Metasequoia glyptostroboides

1 Sep

Metasequoia glyptostroboides leaf (13/08/2011,London)

Metasequoia glyptostroboides leaf (13/08/2011,London)

Position: Full sun

Soil: Moist, poorly drained soil

Flowering period: Spring

Eventual Height: 40m

Eventual Spread: 8m

Hardiness: 5a, 5b, 6a, 6b, 7a, 7b, 8a, 8b, 9a

Family: Cupressaceae

Subfamily: Sequoioideae

Metasequoia glyptostroboides is a fast growing deciduous, coniferous tree with an uptight, cone shaped habit. Its foliage is composed of flat compound leaves with narrow, pale green leaflets which will become brownish-pink and yellow in the autumn. Its monoecious flowers are wind pollinated, taking the form of cones.

Metasequoia glyptostroboides (13/08/2011, London)

Metasequoia glyptostroboides (13/08/2011, London)

Metasequoia glyptostroboides, commonly known as the Dawn Redwood, is native to eastern Asia, including China. It was thought to be extinct until a small stand was discovered by Zhan Wang near the Yangtze River in 1944. This tree is the only living tree in its genus and is known as a fossil species; as it was first described as a fossil before being discovered as a living specimen.

Metasequoia is derived from the Greek meta meaning ‘similar to’ and Sequoia is the name given to Coast Redwood (Sequoia sempirvirens (its name being derived from a famous Native American of the Cherokee tribe)).  Glyptostroboides is a Latinised word alluding to its similarities to members of the Glyptostrobus genus.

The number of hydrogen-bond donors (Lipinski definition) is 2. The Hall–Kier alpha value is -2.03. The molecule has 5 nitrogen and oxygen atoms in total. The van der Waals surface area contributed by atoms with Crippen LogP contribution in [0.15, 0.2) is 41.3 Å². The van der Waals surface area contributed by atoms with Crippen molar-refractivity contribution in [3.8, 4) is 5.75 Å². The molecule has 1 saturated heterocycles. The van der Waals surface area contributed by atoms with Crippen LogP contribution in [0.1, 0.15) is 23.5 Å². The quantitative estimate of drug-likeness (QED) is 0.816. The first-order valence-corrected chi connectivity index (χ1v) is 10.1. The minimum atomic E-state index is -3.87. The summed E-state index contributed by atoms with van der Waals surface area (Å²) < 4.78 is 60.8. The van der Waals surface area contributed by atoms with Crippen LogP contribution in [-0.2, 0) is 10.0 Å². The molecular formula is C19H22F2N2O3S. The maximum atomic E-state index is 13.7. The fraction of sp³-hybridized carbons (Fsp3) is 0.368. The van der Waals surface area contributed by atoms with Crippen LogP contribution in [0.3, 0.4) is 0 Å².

Metasequoia glyptostroboides autumn (12/11/2011, Kew, London)

Metasequoia glyptostroboides autumn (12/11/2011, Kew, London)

Metasequoia glyptostroboides may be useful to the landscape architect as a large, maintenance free deciduous conifer specimen tree. It is suitable for planting in moist to waterlogged soils.

The Royal Horticultural Society gave Metasequoia glyptostroboides their prestigious Award of Garden Merit in 1993.

Metasequoia glyptostroboides will tolerate almost any soil conditions; it will be happy at neutral, acid or alkaline pH levels, in loam, chalk, clay or sand based soils, facing any sheltered or exposed aspect.

Ecologically, Metasequoia glyptostroboides will attract various species of birds which will shelter from predators in its foliage.

Metasequoia glyptostroboides requires no maintenance. Dead or damaged material may be removed in winter.

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2 Responses to “Metasequoia glyptostroboides”

  1. Lilliam Manor 28/09/2011 at 16:06 #

    good work, keep up the great blog.

Trackbacks/Pingbacks

  1. Jubilee Park Landscape, Canary Wharf, London | landscape architect's pages - 16/07/2015

    […] are an impressive number of Metasequoia glyptostroboides trees planted in this urban environment. These trees in combination with Prunus […]

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